Data shows heat index push may belabor point

The highest heat index proposed by authorities for triggering a suspension of work for laborers has never been hit in Hong Kong and the second-highest level in the three-tier system has only happened on four days in history, according to Hong Kong Observatory records.

The Labor Department is proposing a tiered system whereby laborers, classified as light, moderate, heavy, and very heavy workers, are eligible for rest or even work suspensions based on workloads and the heat index - a measure of how hot it really feels when the effects of a range of other variables, including humidity levels, are taken into account.

When the heat index reaches 30 units, light workers such as security guards will work as usual, while moderate workers - cleaners and delivery workers - work for 45 minutes followed by 15 minutes of rest.

A heat index of 30, according to the observatory, ranges from 31 to 33 degrees Celsius. July saw "very hot" warnings often raised last July.

Heavy workers such as concrete workers will rest 30 minutes after the same duration of work, while very heavy workers such as bar-benders will rest 45 minutes for every 15 minutes of work.

At a heat index of 32 units, light workers work 45 minutes followed by a 15-minute rest, with work suspended for very heavy work.

At 34 units, workers carrying out heavy and very heavy work will have work suspended, while moderate workers have 45 minutes of rest for every 15 minutes of work and light workers have an equal 30 minutes of break and work.

But observatory records show that a heat index above 32 units has only been logged four times since records began in 1885, and an index above 34 units has never been hit.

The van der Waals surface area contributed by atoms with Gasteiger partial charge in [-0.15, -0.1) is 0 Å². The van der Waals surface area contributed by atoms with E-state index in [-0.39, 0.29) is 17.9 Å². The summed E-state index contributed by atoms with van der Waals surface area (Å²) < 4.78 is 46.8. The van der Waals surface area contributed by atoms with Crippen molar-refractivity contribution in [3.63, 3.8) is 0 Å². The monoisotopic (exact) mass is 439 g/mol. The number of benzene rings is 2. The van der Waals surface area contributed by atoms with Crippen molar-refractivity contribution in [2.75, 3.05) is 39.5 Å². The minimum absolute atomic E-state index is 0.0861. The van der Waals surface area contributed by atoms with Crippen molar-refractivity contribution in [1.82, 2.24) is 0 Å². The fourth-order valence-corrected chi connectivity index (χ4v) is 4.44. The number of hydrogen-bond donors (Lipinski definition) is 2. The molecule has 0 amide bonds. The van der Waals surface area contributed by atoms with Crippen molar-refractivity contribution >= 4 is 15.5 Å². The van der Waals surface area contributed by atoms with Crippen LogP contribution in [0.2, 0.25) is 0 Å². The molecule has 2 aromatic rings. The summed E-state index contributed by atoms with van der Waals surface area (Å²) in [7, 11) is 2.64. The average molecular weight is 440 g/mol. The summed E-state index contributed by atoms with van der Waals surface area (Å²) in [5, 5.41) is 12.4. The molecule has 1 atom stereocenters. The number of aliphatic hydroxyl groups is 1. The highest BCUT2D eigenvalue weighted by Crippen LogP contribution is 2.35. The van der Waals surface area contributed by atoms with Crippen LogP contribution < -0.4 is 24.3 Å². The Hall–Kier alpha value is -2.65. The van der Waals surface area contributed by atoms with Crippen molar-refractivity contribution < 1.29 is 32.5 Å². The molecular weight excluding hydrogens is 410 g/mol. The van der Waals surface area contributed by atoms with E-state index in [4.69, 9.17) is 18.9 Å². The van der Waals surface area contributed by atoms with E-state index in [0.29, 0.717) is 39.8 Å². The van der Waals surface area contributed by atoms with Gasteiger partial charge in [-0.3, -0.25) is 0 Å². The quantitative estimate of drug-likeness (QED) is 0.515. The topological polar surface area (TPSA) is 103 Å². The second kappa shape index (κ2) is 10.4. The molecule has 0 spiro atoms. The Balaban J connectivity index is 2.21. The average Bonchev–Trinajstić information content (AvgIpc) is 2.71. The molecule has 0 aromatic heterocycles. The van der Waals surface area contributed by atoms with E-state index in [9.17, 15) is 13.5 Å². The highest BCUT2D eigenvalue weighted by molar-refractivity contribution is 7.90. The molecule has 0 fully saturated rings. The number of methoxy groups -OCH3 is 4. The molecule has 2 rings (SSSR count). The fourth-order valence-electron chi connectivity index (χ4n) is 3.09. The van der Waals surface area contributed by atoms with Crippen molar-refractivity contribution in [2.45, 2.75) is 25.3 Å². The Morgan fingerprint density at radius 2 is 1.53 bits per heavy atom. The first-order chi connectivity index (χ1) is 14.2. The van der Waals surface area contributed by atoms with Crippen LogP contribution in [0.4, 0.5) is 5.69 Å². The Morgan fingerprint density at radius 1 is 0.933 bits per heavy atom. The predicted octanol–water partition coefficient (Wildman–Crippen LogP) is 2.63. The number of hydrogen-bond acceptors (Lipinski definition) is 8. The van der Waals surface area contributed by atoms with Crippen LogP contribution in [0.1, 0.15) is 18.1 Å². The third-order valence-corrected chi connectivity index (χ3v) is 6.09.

With the consultation period for the department's proposal coming to a close next week, meteorologists have weighed in on the new work arrangements, saying that 32 units is already relatively extreme.

Former observatory assistant director Leung Wing-mo said: "Lots of people have been hospitalized under conditions where the heat index reaches 30 units. That would be an appropriate reference point."

Unionists are concerned employers would be able to exploit potential loopholes and call on authorities to evaluate the effectiveness of the proposed system.

The department proposes rest times be reduced by 30 minutes if workers are provided with two heat mitigation measures, such as waist-mounted electric fans, mist fans, or cooling suits.

However, Federation of Hong Kong & Kowloon Labor Unions vice-chairman Tam Kam-lin asked: "Does providing an electric fan, a cooling sleeve, or shade solve heatstroke?"

The Liberal Party's Legislative Council member Michael Lee Chun-keung said employers would not know how to enforce the new regulations: "Can employers be held accountable if they missed a heat index announcement while they were in a meeting?"

A department spokesman said it has consulted the observatory and adheres to International Organization for Standardization metrics to determine the extent to which laborers are affected by the heat.

He said the recommendations were made based on whether body temperatures can hit 38 degrees, which puts one at significant risk of heatstroke.